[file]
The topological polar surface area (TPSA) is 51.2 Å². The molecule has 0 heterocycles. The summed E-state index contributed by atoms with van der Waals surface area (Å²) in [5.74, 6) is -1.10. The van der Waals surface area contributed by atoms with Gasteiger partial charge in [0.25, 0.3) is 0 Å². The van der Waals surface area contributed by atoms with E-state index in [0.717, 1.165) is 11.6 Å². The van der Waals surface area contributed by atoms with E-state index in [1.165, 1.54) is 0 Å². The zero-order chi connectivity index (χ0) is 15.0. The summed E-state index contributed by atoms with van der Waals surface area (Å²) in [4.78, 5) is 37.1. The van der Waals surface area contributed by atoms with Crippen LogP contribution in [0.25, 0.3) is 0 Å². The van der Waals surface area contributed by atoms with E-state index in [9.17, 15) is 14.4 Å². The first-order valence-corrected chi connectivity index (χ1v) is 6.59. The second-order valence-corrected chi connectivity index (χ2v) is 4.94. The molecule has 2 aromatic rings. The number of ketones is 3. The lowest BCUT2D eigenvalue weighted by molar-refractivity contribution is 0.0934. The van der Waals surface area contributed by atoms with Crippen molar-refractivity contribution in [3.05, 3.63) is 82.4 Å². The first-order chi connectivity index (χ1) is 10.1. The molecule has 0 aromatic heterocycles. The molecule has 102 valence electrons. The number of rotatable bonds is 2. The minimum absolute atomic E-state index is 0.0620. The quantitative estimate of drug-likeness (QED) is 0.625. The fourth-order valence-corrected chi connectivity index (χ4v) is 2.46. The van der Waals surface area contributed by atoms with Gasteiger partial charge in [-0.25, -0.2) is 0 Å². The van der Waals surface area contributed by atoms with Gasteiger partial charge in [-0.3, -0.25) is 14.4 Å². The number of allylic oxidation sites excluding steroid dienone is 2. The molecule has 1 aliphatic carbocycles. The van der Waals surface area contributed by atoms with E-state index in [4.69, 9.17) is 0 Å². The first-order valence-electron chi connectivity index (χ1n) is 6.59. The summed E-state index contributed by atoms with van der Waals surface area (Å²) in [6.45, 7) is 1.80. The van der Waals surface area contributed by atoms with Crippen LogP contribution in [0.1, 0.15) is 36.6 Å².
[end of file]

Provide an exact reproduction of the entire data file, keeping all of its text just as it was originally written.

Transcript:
The topological polar surface area (TPSA) is 51.2 Å². The molecule has 0 heterocycles. The summed E-state index contributed by atoms with van der Waals surface area (Å²) in [5.74, 6) is -1.10. The van der Waals surface area contributed by atoms with Gasteiger partial charge in [0.25, 0.3) is 0 Å². The van der Waals surface area contributed by atoms with E-state index in [0.717, 1.165) is 11.6 Å². The van der Waals surface area contributed by atoms with E-state index in [1.165, 1.54) is 0 Å². The zero-order chi connectivity index (χ0) is 15.0. The summed E-state index contributed by atoms with van der Waals surface area (Å²) in [4.78, 5) is 37.1. The van der Waals surface area contributed by atoms with Crippen LogP contribution in [0.25, 0.3) is 0 Å². The van der Waals surface area contributed by atoms with E-state index in [9.17, 15) is 14.4 Å². The first-order valence-corrected chi connectivity index (χ1v) is 6.59. The second-order valence-corrected chi connectivity index (χ2v) is 4.94. The molecule has 2 aromatic rings. The number of ketones is 3. The lowest BCUT2D eigenvalue weighted by molar-refractivity contribution is 0.0934. The van der Waals surface area contributed by atoms with Crippen molar-refractivity contribution in [3.05, 3.63) is 82.4 Å². The first-order chi connectivity index (χ1) is 10.1. The molecule has 0 aromatic heterocycles. The molecule has 102 valence electrons. The number of rotatable bonds is 2. The minimum absolute atomic E-state index is 0.0620. The quantitative estimate of drug-likeness (QED) is 0.625. The fourth-order valence-corrected chi connectivity index (χ4v) is 2.46. The van der Waals surface area contributed by atoms with Gasteiger partial charge in [-0.25, -0.2) is 0 Å². The van der Waals surface area contributed by atoms with Gasteiger partial charge in [-0.3, -0.25) is 14.4 Å². The number of allylic oxidation sites excluding steroid dienone is 2. The molecule has 1 aliphatic carbocycles. The van der Waals surface area contributed by atoms with E-state index in [4.69, 9.17) is 0 Å². The first-order valence-electron chi connectivity index (χ1n) is 6.59. The summed E-state index contributed by atoms with van der Waals surface area (Å²) in [6.45, 7) is 1.80. The van der Waals surface area contributed by atoms with Crippen LogP contribution in [0.1, 0.15) is 36.6 Å².